Suggestions in Fly Casting
Excerpt from The Complete Sportsman's Encyclopedia, 1913
Reprinted by the Lyons Press.
Aim to let your flies touch the water lightly, just as a natural fly would alight.
Try to keep them there for an instant or two, give them a trifle of movement,
as though it were struggling on the water.
Keep a fairly taut line so as the fish can hook himself, or so as to be ready
Don't strike too quick, often fish rise, and to not take the fly; give him another
chance, but still keep your fly moving just a little.
When you strike don't jerk his head off, a simple turn of the wrist will suffice to
send the hook home (if it's a good one.)
Play your fish well, letting the rod do most of the work, let the fish get
excited but keep cool yourself.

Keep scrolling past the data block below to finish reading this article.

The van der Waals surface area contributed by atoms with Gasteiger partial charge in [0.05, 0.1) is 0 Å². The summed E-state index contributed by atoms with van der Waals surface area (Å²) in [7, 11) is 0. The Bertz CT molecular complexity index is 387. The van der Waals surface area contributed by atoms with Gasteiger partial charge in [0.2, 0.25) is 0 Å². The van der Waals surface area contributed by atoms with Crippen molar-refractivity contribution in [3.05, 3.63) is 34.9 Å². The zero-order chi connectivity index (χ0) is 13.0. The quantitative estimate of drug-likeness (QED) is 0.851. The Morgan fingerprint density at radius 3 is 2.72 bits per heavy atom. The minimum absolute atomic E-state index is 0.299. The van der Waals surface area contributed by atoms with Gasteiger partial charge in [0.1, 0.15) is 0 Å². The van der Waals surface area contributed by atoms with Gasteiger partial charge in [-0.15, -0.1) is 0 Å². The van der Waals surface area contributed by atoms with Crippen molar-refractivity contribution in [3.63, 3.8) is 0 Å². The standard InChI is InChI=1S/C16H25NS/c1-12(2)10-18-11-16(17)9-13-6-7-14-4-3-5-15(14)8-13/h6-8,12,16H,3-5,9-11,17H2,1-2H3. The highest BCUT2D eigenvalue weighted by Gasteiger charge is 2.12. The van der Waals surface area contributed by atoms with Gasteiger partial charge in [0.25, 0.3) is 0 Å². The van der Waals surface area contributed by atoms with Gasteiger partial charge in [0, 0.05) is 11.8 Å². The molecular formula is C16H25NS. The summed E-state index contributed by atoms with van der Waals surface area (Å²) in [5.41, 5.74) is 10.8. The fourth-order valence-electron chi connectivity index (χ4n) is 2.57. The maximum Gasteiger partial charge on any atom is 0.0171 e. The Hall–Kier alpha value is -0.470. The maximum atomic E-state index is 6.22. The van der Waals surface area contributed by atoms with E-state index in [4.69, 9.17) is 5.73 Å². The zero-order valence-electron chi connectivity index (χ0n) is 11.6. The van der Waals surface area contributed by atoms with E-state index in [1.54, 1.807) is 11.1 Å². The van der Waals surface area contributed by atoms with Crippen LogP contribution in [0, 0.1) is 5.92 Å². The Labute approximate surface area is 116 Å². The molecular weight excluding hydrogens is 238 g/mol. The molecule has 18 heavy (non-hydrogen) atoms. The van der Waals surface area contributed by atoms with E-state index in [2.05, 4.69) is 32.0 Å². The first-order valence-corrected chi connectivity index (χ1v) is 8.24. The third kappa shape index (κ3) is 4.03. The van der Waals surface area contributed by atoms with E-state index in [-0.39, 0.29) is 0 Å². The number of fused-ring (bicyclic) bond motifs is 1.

Don't be discouraged by repeated failures (we all experience them,) fish often rise
but refuse to bite; cast repeatedly in most likely spots, not omitting what you
think are unlikely ones; change your flies often if needs be; think of conditions.
Don't be impatient, you might angle for hours and all at once strike the right
fly or place and fill your creel.
Again, if you fish for sport alone and have caught a worthy but small antagonist,
and need not his flesh for your table or food, consign him back to his haunts again,
for if the hook has not penetrated his gills or throat you have neither hurt or
pained him seriously.
Only by such sportsmanlike methods as these that can solve the question of
leaving well stocked rivers, streams and lakes full of fish, instead of fishing them
out of all life therein, and wasting one-half a catch. Millions of fish are caught
only to be thrown back later into the waters (or on the shores) dead and
useless, when by the exercise of a little judgement and true sportsmanship
they could have been turned free again, to live on, grow or propagate their
species time and time again. ~ Francis H. Buzzacott (1913)
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